Archive for the 'limitations' Category


authority, meet responsibility

Last year, I took photos of many shows in the Minnesota Fringe Festival.  I planned to do the same this year, but was concerned about potentially tightening photography restrictions, or “helpful” volunteers interfering.  So I asked if I should get a press pass this year, and sent along a link to the photos.  Instead, they asked me to be a floating staff photographer this year!  They already have staff photographers covering most of the venues/shows, but it would be my job to fill any gaps, to make sure there are official Fringe photos taken for every show. 

It’s frankly an honor to be asked to do this, but.  It’s a bit disconcerting as well.  My photos are no longer just for my amusement, and that of whomever might look at them.  They’ll be OFFICIAL.  I’ll have some actual responsibility to the subjects.

This shouldn’t be a Bad Thing.  I know I’m capable of quality work, and I was invited to do this based on the strength of my previous work.  I think my concern isn’t about the quality of my photos so much as whether this newfound sense of responsibility will lead to unnecessary caution or second-guessing.  I don’t want to try to be perfect. Photography, at least performance photography, is a hard realtime process.  A moment happens, and then it’s gone, never to return or be perfectly restaged.  It’s risky, and photographing performances well requires accepting the risks.  I don’t want to be cautious.

edit: I’m even second-guessing my decision to discuss my feelings about this on a public blog. That’s not good. It’s a variation on what Burroughs called “the Policeman Inside”, I think. Well, I’m determined to leave this up, just to thumb my nose at myself. Or something.


simple is hard!

I recently got my first bicycle in many years.  I started out looking for a road bike, but discovered single speed and fell in lust, then tried fixed gear and fell in love.  This isn’t terribly surprising, given my predilections in other areas.  Fixed gear has great immediacy.  You can’t just coast and stop thinking about what you’re doing – if the bike is moving, the pedals are moving.  And because of this, you need to plan ahead some – slowing for lights so you don’t need to stop completely, building up momentum for hills, etc.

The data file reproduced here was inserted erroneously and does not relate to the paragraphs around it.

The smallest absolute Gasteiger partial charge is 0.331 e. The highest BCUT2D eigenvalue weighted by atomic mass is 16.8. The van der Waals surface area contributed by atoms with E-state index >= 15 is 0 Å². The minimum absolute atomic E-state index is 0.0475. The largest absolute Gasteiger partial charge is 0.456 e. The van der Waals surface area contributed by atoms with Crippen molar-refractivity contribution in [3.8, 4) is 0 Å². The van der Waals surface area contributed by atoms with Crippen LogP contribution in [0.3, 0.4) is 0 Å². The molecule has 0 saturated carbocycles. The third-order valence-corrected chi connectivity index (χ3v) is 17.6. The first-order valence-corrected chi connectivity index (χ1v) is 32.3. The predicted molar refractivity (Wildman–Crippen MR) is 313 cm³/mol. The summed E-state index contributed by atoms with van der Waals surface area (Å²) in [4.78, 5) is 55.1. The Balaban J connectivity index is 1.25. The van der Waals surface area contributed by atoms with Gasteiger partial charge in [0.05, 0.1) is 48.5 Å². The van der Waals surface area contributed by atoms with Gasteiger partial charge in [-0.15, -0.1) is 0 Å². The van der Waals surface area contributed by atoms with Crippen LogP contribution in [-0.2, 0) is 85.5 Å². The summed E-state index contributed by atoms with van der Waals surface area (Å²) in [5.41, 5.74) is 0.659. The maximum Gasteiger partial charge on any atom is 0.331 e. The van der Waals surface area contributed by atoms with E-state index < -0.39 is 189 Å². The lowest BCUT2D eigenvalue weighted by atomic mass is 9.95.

Last night, I told one of my bandmates about my new bike, and the joys of fixed gear riding.  I said “Isn’t it just the kind of bike I’d get?”  And she said, “Yes – as hard as possible!”  To this, I replied “Simple is hard!”  And fixed gear is the simplest kind of bike there is.


recordings, and Flatland

Lately, I’ve been recording an album for a friend.  This has me thinking about the recording process, and how it’s similar to photography… namely, that both are very limited representations of the event they are trying to capture.  Obsessing over “accuracy” when making recordings of any sort is somewhat irrational, because recording itself is so relativistic.  What, exactly, constitutes “accurate”?  Put two different microphones in front of a guitar, get two different sounds… and neither sounds the same as listening to the guitar in the room.  Likewise, what the guitarist hears is different than what a listener hears!

In photography, the distortions and misrepresentation are more obvious, so I think they’re a little more tolerated.  But audio recording?  Why does anyone think this sounds “real”?

The residents of Flatland had no idea that they lived on a two-dimensional plane in three-dimensional space.  But we do, sort of.